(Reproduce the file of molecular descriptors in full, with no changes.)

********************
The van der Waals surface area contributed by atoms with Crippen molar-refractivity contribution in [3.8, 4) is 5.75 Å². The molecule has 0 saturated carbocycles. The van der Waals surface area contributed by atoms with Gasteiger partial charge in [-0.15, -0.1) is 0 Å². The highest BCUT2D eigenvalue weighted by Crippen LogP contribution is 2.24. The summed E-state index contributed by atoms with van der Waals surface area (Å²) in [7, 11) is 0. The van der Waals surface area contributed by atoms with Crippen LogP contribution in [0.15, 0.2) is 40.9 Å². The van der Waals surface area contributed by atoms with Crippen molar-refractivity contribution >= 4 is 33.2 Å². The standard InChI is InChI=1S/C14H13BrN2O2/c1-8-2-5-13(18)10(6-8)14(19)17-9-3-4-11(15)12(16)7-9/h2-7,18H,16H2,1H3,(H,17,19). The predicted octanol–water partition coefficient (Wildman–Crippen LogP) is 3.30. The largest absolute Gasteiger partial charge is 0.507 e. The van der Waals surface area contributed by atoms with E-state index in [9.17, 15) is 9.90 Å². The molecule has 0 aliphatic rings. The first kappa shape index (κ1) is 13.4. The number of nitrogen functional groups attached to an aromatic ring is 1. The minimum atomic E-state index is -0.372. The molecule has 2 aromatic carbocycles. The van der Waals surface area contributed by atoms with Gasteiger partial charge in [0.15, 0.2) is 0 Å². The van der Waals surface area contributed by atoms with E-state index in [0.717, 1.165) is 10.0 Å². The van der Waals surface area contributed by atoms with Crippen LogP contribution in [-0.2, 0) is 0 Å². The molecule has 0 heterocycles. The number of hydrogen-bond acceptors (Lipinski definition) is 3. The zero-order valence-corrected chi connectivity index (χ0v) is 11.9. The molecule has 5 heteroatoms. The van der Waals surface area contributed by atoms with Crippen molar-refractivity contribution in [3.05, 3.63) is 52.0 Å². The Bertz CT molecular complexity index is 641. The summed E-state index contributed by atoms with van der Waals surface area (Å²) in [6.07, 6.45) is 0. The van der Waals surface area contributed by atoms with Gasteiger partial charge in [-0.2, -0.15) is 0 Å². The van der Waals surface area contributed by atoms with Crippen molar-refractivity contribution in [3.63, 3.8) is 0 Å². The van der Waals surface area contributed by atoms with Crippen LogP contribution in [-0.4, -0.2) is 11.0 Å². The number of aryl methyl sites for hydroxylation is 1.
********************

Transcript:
The van der Waals surface area contributed by atoms with Crippen molar-refractivity contribution in [3.8, 4) is 5.75 Å². The molecule has 0 saturated carbocycles. The van der Waals surface area contributed by atoms with Gasteiger partial charge in [-0.15, -0.1) is 0 Å². The highest BCUT2D eigenvalue weighted by Crippen LogP contribution is 2.24. The summed E-state index contributed by atoms with van der Waals surface area (Å²) in [7, 11) is 0. The van der Waals surface area contributed by atoms with Crippen LogP contribution in [0.15, 0.2) is 40.9 Å². The van der Waals surface area contributed by atoms with Crippen molar-refractivity contribution >= 4 is 33.2 Å². The standard InChI is InChI=1S/C14H13BrN2O2/c1-8-2-5-13(18)10(6-8)14(19)17-9-3-4-11(15)12(16)7-9/h2-7,18H,16H2,1H3,(H,17,19). The predicted octanol–water partition coefficient (Wildman–Crippen LogP) is 3.30. The largest absolute Gasteiger partial charge is 0.507 e. The van der Waals surface area contributed by atoms with E-state index in [9.17, 15) is 9.90 Å². The molecule has 0 aliphatic rings. The first kappa shape index (κ1) is 13.4. The number of nitrogen functional groups attached to an aromatic ring is 1. The minimum atomic E-state index is -0.372. The molecule has 2 aromatic carbocycles. The van der Waals surface area contributed by atoms with Gasteiger partial charge in [0.15, 0.2) is 0 Å². The van der Waals surface area contributed by atoms with E-state index in [0.717, 1.165) is 10.0 Å². The van der Waals surface area contributed by atoms with Crippen LogP contribution in [-0.2, 0) is 0 Å². The molecule has 0 heterocycles. The number of hydrogen-bond acceptors (Lipinski definition) is 3. The zero-order valence-corrected chi connectivity index (χ0v) is 11.9. The molecule has 5 heteroatoms. The van der Waals surface area contributed by atoms with Crippen molar-refractivity contribution in [3.05, 3.63) is 52.0 Å². The Bertz CT molecular complexity index is 641. The summed E-state index contributed by atoms with van der Waals surface area (Å²) in [6.07, 6.45) is 0. The van der Waals surface area contributed by atoms with Gasteiger partial charge in [-0.2, -0.15) is 0 Å². The van der Waals surface area contributed by atoms with Crippen molar-refractivity contribution in [3.63, 3.8) is 0 Å². The van der Waals surface area contributed by atoms with Crippen LogP contribution in [-0.4, -0.2) is 11.0 Å². The number of aryl methyl sites for hydroxylation is 1.